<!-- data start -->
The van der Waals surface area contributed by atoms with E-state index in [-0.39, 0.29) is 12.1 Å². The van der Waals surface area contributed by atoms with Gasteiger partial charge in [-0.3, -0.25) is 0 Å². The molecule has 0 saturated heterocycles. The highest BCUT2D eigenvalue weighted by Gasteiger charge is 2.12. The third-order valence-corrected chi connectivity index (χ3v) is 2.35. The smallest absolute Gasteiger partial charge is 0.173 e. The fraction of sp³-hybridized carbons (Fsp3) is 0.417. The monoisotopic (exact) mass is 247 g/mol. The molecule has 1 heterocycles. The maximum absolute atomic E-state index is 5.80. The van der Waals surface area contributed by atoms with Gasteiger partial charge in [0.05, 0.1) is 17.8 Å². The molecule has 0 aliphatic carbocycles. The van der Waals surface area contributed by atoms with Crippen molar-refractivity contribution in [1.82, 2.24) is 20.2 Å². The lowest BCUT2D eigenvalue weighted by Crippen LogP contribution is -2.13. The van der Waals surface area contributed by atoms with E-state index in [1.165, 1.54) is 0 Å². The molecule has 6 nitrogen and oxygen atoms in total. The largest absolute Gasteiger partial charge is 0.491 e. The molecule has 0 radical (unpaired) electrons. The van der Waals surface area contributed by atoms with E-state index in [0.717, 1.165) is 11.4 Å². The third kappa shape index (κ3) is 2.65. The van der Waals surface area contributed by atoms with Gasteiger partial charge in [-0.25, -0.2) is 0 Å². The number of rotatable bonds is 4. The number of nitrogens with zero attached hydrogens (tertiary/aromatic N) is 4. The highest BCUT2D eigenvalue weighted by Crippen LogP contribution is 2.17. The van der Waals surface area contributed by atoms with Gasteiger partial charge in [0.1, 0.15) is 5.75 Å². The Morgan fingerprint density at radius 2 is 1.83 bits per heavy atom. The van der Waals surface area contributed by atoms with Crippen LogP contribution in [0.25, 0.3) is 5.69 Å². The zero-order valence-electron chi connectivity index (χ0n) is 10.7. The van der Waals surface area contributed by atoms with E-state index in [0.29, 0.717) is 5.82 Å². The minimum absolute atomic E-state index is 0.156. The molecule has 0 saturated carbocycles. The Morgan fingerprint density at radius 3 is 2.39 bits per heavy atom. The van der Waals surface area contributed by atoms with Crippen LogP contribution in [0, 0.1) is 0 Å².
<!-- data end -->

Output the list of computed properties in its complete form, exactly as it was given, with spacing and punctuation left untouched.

The van der Waals surface area contributed by atoms with E-state index in [-0.39, 0.29) is 12.1 Å². The van der Waals surface area contributed by atoms with Gasteiger partial charge in [-0.3, -0.25) is 0 Å². The molecule has 0 saturated heterocycles. The highest BCUT2D eigenvalue weighted by Gasteiger charge is 2.12. The third-order valence-corrected chi connectivity index (χ3v) is 2.35. The smallest absolute Gasteiger partial charge is 0.173 e. The fraction of sp³-hybridized carbons (Fsp3) is 0.417. The monoisotopic (exact) mass is 247 g/mol. The molecule has 1 heterocycles. The maximum absolute atomic E-state index is 5.80. The van der Waals surface area contributed by atoms with Gasteiger partial charge in [0.05, 0.1) is 17.8 Å². The molecule has 0 aliphatic carbocycles. The van der Waals surface area contributed by atoms with Crippen molar-refractivity contribution in [1.82, 2.24) is 20.2 Å². The lowest BCUT2D eigenvalue weighted by Crippen LogP contribution is -2.13. The van der Waals surface area contributed by atoms with E-state index in [1.165, 1.54) is 0 Å². The molecule has 6 nitrogen and oxygen atoms in total. The largest absolute Gasteiger partial charge is 0.491 e. The molecule has 0 radical (unpaired) electrons. The van der Waals surface area contributed by atoms with E-state index in [0.717, 1.165) is 11.4 Å². The third kappa shape index (κ3) is 2.65. The van der Waals surface area contributed by atoms with Gasteiger partial charge in [-0.25, -0.2) is 0 Å². The number of rotatable bonds is 4. The number of nitrogens with zero attached hydrogens (tertiary/aromatic N) is 4. The highest BCUT2D eigenvalue weighted by Crippen LogP contribution is 2.17. The van der Waals surface area contributed by atoms with Gasteiger partial charge in [0.1, 0.15) is 5.75 Å². The Morgan fingerprint density at radius 2 is 1.83 bits per heavy atom. The van der Waals surface area contributed by atoms with Crippen LogP contribution in [0.25, 0.3) is 5.69 Å². The zero-order valence-electron chi connectivity index (χ0n) is 10.7. The van der Waals surface area contributed by atoms with E-state index in [0.29, 0.717) is 5.82 Å². The minimum absolute atomic E-state index is 0.156. The molecule has 0 saturated carbocycles. The Morgan fingerprint density at radius 3 is 2.39 bits per heavy atom. The van der Waals surface area contributed by atoms with Crippen LogP contribution in [0, 0.1) is 0 Å².